A renowned Brazilian composer with work spanning the film and television spheres, Marcelo Zarvos immediately responded to Denzel Washington’s approach with Fences, the actor’s third directorial effort, from a script by playwright August Wilson. Of course, Washington’s command of the material was understandable—an actor and movie star of the highest pedigree, Washington had initially taken Wilson’s play of the same name to Broadway, with the support of Scott Rudin.
Beyond these credentials, though, Zarvos found Washington to have musical abilities matching his abilities on both sides of the camera—an ear and a musical sensitivity that was unique among directors he had worked with over a decades-long career. “I really believe that, in a parallel world somewhere, he could have been an amazing musician, conductor, composer, instrumentalist, whatever,” Zarvos shares. “Miles Davis, or Gustavo Dudamel.” Below, Zarvos elaborates on Washington’s talents and his desire for a minimalist score, one that would allow Wilson’s words to remain the primary focus.
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What was your response to Fences in seeing it for the first time?
I had sent some music in like so many composers do, and they really responded very favorably to my music from many other films I had done before. I also had one indirect connection. I had worked with Antoine Fuqua on Brooklyn’s Finest.
I was summoned to go and meet Denzel and watch the movie, and I went to the Paramount lot and screened the movie by myself in this giant theater. I was blown away. After the movie I was supposed to go talk to Denzel, and I asked for ten minutes to decompress because I was very, very moved by the film.
It was a rough cut, but even at that stage, it was clear that this was a special project. I had some ideas of what I thought it should be before I watched it, but as I watched it, a few things that were a little counterintuitive became clear to me.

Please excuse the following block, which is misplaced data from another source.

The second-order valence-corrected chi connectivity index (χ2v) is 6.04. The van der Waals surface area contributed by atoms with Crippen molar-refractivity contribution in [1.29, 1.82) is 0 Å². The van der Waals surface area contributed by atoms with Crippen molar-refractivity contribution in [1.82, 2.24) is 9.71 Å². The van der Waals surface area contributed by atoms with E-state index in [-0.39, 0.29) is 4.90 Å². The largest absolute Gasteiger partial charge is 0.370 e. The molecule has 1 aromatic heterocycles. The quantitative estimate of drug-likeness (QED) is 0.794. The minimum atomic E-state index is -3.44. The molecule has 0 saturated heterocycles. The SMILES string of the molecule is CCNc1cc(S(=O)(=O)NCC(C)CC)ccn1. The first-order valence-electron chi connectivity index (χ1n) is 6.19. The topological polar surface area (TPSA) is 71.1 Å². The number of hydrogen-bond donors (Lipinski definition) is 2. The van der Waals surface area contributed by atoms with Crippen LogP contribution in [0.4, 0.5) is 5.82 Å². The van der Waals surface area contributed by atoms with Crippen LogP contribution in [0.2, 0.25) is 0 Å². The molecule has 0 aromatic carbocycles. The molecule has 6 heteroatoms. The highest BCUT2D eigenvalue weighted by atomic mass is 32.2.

One of the big ones was that I felt that we should stay away from any jazz or blues or any music that was very local, and we should be more universal with the music. I told Denzel right when I met him, and I think he was very pleased, because that’s what he was thinking, too. After doing this for a while, sometimes you go to these things and you’re like, “Wow, I wonder what they want, maybe I can tell them what they want to hear,” but after a while you trust your own artistic sensibility and talk about what you think.
There was a couple of instances where they asked me questions that I didn’t know the answer to, some specific things about instrumentation and what do I think of this idea and that idea, and I think that, too, was a positive thing.
Before I met him, I saw Denzel as the great movie star that we all know, and he was very disarmingly mellow and open and warm when I met him, and he was really passionate about the film and loved to talk about it, and we talked for a long time. On a human level, it felt very good, and on an artistic level, it felt very good, so they hired me. A lot of people get jobs this way, but somehow, this time, the artistic synchronicity really was there.
How did you go about finding your musical themes and the instrumentation employed in the score?
It’s a lot of trial and error. Very early on, Denzel knew that I’m a classically trained pianist—he loves the piano, and his wife is a virtuoso pianist. I didn’t realize that. He saw the piano as being part of his life for as long as it’s been a part of mine, through his wife’s playing and love of music.
That was always on the table as a very big possibility. We knew that we wanted the music to support what was there, but I knew that there was not going to be a lot of music. The first cue comes in 30 minutes into the movie—I never work in a movie where there’s 30 minutes of movie before the music comes in.
It’s not because, “Oh, let’s try to be different and do that.” The film is based on the August Wilson play and the words are extremely important. There are a lot of them. The first 30 minutes, it’s almost one uninterrupted monologue of Troy Maxson, Denzel’s character. There’s so much energy in the performance and the words, and frankly, there was no space in there for music.
Denzel always said, “The music is going to have to fight its way into this movie,” because the original play does not have any score. While this is a movie adaptation, the words, as far as I can tell, were pretty much kept exactly the same. I think they might have added literally five words to the whole thing, but essentially, it’s really about the text. The other thing that he said very early on was, “The score are the words of August Wilson and the music needs to support that,” and it’s very true. It’s very Shakespearean in that sense.
The words, I read and reread. I had read this play before when I was in college, studying theater history—even though I was a music major—and this was a seminal play. The words dictate everything, and there’s such a dramatic tightness to this text that you’ll have to find your way around the words, and around August Wilson’s vision. The other thing that Denzel always said is, “We all have to be good as August, so either this is going to elevate that original work, or it’s not going to make it.”